On the Safety of Cell Phone Radiation
7 November 2011
Allan H. Frey, Scientist (firstname.lastname@example.org)
Randomline Inc, Potomac, MD USA
Recently, policy makers, journalists and the Public have been inundated with conflicting information and confusion concerning the biological effects and safety of cell phone radiation.
For some years now epidemiology studies have been done, supposedly to determine if present and future cell phones are safe. But there is a fatal assumption in all these epidemiology studies, whatever their outcome, which render them of little value for such a purpose. The microwave wavelength and modulation (pattern of the energy) radiated by present and future phones are generally different from the radiation characteristics of past phones, which are the primary subject of the epidemiology studies. The experimental biology research that has been published shows that wavelength and modulation does matter. For example, published experiments show that the well known microwave hearing phenomena (often cited as the Frey effect) will occur at specific wavelengths and modulations and not others. The same holds for other published microwave biological effects, such as heart function and brain function effects, as would be expected in biology. Thus, the radiation from cell phones of yesteryear that is the subject of the epidemiology studies, including this one, does not have the same biological effects as the radiation from current and expected future phones (1).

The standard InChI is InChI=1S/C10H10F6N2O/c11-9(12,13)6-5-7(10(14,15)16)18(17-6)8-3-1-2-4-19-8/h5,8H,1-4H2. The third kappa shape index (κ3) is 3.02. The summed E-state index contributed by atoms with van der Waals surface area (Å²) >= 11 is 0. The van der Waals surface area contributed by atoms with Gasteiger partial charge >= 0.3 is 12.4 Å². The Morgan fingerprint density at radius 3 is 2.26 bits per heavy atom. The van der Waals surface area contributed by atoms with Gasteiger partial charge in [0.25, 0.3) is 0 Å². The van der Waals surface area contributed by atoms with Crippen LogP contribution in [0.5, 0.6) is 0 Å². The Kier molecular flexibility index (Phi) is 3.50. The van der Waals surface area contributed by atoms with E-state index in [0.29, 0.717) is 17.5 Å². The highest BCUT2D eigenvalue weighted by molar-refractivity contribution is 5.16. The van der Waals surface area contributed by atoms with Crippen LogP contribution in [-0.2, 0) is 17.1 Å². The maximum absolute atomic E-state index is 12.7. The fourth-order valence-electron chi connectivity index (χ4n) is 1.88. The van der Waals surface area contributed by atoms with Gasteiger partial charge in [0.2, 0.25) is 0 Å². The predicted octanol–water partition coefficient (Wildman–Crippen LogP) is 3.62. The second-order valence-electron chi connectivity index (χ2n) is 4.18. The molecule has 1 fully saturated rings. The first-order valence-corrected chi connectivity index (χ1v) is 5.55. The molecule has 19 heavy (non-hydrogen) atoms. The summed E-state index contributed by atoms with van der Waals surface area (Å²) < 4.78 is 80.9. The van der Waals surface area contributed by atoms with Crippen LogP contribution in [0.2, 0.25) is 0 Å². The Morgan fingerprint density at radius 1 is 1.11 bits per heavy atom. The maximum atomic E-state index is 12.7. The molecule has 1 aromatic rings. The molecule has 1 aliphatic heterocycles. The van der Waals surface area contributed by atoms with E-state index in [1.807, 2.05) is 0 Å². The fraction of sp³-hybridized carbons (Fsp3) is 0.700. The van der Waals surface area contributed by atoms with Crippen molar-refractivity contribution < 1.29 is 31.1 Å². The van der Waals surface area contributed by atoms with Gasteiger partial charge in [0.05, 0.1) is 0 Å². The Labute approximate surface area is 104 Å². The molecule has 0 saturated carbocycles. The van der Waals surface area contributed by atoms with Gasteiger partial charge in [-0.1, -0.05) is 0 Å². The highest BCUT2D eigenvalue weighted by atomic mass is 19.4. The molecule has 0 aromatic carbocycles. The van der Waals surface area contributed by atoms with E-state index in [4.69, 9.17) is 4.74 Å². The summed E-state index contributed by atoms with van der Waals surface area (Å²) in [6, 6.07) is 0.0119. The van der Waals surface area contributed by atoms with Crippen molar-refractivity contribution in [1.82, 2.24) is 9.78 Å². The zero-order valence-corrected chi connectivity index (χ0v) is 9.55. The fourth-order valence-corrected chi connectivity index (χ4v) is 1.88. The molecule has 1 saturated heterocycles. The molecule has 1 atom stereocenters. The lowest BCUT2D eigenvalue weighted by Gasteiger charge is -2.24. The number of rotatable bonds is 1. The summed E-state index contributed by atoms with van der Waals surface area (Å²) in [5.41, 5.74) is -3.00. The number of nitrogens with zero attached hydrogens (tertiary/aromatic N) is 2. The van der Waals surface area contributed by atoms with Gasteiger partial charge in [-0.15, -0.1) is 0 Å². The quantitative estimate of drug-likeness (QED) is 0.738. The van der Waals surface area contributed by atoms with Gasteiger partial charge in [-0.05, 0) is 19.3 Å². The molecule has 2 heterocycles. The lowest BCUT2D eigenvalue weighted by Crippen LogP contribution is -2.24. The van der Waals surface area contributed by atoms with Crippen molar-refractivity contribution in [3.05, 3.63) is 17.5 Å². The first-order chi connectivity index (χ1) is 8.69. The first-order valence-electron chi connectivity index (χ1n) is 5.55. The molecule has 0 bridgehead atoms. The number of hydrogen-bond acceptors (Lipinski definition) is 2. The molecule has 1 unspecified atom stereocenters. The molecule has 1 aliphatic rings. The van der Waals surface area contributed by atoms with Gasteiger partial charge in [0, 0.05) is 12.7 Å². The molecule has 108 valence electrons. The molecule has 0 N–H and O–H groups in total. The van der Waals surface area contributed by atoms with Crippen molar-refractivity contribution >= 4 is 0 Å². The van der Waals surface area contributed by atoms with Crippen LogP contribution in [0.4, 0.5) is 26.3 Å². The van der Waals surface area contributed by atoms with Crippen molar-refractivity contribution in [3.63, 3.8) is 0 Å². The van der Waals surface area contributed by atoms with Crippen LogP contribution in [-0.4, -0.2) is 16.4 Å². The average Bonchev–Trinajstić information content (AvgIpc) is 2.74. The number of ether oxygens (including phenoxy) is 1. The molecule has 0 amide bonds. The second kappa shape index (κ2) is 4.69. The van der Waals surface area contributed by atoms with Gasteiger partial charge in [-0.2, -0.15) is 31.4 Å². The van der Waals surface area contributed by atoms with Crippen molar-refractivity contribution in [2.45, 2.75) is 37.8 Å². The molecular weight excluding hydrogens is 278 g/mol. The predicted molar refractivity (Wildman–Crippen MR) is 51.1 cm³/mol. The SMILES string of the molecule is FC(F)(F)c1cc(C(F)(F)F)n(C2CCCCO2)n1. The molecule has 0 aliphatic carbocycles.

In addition, there are other faults in the epidemiology studies which invalidate them. For example, most of the patients and most of the data analyses in two of the prominent epidemiology studies are irrelevant to the issue of whether handheld cellular telephones cause brain cancer. Most of the patients (86%) in one study used car telephones or bag telephones, not handheld telephones; the antennae used with car and bag telephones are well away from the head, so there is little, if any, exposure of the head to the energy (2). Most of the patients (82%) in another of the studies had no or negligible use of a handheld telephone (3). Shortly after these papers were published, another epidemiology study was published in another prominent medical journal. The authors lumped together in their analyses car, bag, and handheld telephones as though the use of all these types of telephones gave the same head exposure as handheld telephones (4). And the currently reported update of that study has the same faults (1). Thus, most of the analyses in these epidemiology studies actually show that if you have no exposure you have no effect; they are irrelevant to the issue.